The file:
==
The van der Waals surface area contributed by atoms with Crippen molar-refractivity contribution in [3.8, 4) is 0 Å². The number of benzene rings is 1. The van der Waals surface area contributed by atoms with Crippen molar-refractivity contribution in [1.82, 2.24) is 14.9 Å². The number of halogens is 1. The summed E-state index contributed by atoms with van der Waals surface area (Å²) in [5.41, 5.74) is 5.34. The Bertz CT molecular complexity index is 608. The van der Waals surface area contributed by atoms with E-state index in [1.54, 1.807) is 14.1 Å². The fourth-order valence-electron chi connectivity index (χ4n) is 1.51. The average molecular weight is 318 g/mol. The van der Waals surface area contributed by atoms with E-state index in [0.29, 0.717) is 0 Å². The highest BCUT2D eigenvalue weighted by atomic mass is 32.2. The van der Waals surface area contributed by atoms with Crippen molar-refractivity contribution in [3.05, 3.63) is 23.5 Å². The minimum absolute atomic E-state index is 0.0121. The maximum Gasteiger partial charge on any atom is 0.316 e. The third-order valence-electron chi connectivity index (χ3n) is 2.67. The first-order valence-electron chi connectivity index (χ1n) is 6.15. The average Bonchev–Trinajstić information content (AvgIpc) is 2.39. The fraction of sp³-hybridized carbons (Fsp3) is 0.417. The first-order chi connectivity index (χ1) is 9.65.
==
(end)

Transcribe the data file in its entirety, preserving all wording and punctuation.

The van der Waals surface area contributed by atoms with Crippen molar-refractivity contribution in [3.8, 4) is 0 Å². The number of benzene rings is 1. The van der Waals surface area contributed by atoms with Crippen molar-refractivity contribution in [1.82, 2.24) is 14.9 Å². The number of halogens is 1. The summed E-state index contributed by atoms with van der Waals surface area (Å²) in [5.41, 5.74) is 5.34. The Bertz CT molecular complexity index is 608. The van der Waals surface area contributed by atoms with E-state index in [1.54, 1.807) is 14.1 Å². The fourth-order valence-electron chi connectivity index (χ4n) is 1.51. The average molecular weight is 318 g/mol. The van der Waals surface area contributed by atoms with E-state index in [0.29, 0.717) is 0 Å². The highest BCUT2D eigenvalue weighted by atomic mass is 32.2. The van der Waals surface area contributed by atoms with Crippen molar-refractivity contribution in [3.05, 3.63) is 23.5 Å². The minimum absolute atomic E-state index is 0.0121. The maximum Gasteiger partial charge on any atom is 0.316 e. The third-order valence-electron chi connectivity index (χ3n) is 2.67. The first-order valence-electron chi connectivity index (χ1n) is 6.15. The average Bonchev–Trinajstić information content (AvgIpc) is 2.39. The fraction of sp³-hybridized carbons (Fsp3) is 0.417. The first-order chi connectivity index (χ1) is 9.65.